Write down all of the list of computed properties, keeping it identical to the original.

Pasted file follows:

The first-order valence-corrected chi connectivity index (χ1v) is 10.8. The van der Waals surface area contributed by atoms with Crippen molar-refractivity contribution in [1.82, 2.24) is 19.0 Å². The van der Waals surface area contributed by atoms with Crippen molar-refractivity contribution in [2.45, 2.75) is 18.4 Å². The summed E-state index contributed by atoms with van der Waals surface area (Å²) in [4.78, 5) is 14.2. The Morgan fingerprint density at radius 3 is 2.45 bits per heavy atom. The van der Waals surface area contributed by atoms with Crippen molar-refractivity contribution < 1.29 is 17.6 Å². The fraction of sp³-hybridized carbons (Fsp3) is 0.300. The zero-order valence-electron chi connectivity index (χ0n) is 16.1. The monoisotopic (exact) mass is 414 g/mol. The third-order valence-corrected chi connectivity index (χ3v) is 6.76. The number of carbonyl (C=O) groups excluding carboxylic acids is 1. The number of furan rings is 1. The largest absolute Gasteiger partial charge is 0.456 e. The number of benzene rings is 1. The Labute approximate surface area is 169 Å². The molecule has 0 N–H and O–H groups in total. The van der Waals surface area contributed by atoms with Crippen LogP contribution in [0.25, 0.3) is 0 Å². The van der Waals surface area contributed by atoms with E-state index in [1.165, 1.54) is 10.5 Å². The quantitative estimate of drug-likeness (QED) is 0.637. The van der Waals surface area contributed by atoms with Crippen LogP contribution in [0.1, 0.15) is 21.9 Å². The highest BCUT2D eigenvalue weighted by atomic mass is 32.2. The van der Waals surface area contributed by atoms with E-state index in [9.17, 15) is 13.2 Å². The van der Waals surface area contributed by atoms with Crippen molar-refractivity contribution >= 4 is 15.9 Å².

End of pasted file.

The first-order valence-corrected chi connectivity index (χ1v) is 10.8. The van der Waals surface area contributed by atoms with Crippen molar-refractivity contribution in [1.82, 2.24) is 19.0 Å². The van der Waals surface area contributed by atoms with Crippen molar-refractivity contribution in [2.45, 2.75) is 18.4 Å². The summed E-state index contributed by atoms with van der Waals surface area (Å²) in [4.78, 5) is 14.2. The Morgan fingerprint density at radius 3 is 2.45 bits per heavy atom. The van der Waals surface area contributed by atoms with Crippen molar-refractivity contribution < 1.29 is 17.6 Å². The fraction of sp³-hybridized carbons (Fsp3) is 0.300. The zero-order valence-electron chi connectivity index (χ0n) is 16.1. The monoisotopic (exact) mass is 414 g/mol. The third-order valence-corrected chi connectivity index (χ3v) is 6.76. The number of carbonyl (C=O) groups excluding carboxylic acids is 1. The number of furan rings is 1. The largest absolute Gasteiger partial charge is 0.456 e. The number of benzene rings is 1. The Labute approximate surface area is 169 Å². The molecule has 0 N–H and O–H groups in total. The van der Waals surface area contributed by atoms with Crippen LogP contribution in [0.25, 0.3) is 0 Å². The van der Waals surface area contributed by atoms with E-state index in [1.165, 1.54) is 10.5 Å². The quantitative estimate of drug-likeness (QED) is 0.637. The van der Waals surface area contributed by atoms with Crippen LogP contribution in [0.1, 0.15) is 21.9 Å². The highest BCUT2D eigenvalue weighted by atomic mass is 32.2. The van der Waals surface area contributed by atoms with E-state index in [9.17, 15) is 13.2 Å². The van der Waals surface area contributed by atoms with Crippen molar-refractivity contribution >= 4 is 15.9 Å².